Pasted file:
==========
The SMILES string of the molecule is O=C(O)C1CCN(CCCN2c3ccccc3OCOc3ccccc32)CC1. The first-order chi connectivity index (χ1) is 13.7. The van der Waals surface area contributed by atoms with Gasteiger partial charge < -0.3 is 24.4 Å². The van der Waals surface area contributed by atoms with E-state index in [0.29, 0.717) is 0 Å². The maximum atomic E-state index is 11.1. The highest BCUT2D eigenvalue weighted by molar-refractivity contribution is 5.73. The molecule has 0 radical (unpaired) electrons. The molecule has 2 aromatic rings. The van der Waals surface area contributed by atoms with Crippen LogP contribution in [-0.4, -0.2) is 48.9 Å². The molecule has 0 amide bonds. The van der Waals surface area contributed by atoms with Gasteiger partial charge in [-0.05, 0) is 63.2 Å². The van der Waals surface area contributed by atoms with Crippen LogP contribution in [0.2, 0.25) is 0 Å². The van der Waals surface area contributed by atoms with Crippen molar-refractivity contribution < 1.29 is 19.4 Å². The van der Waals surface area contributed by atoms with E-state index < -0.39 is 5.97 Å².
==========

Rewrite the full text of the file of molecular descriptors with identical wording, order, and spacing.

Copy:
The SMILES string of the molecule is O=C(O)C1CCN(CCCN2c3ccccc3OCOc3ccccc32)CC1. The first-order chi connectivity index (χ1) is 13.7. The van der Waals surface area contributed by atoms with Gasteiger partial charge < -0.3 is 24.4 Å². The van der Waals surface area contributed by atoms with E-state index in [0.29, 0.717) is 0 Å². The maximum atomic E-state index is 11.1. The highest BCUT2D eigenvalue weighted by molar-refractivity contribution is 5.73. The molecule has 0 radical (unpaired) electrons. The molecule has 2 aromatic rings. The van der Waals surface area contributed by atoms with Crippen LogP contribution in [-0.4, -0.2) is 48.9 Å². The molecule has 0 amide bonds. The van der Waals surface area contributed by atoms with Gasteiger partial charge in [-0.05, 0) is 63.2 Å². The van der Waals surface area contributed by atoms with Crippen LogP contribution in [0.2, 0.25) is 0 Å². The van der Waals surface area contributed by atoms with Crippen molar-refractivity contribution < 1.29 is 19.4 Å². The van der Waals surface area contributed by atoms with E-state index < -0.39 is 5.97 Å².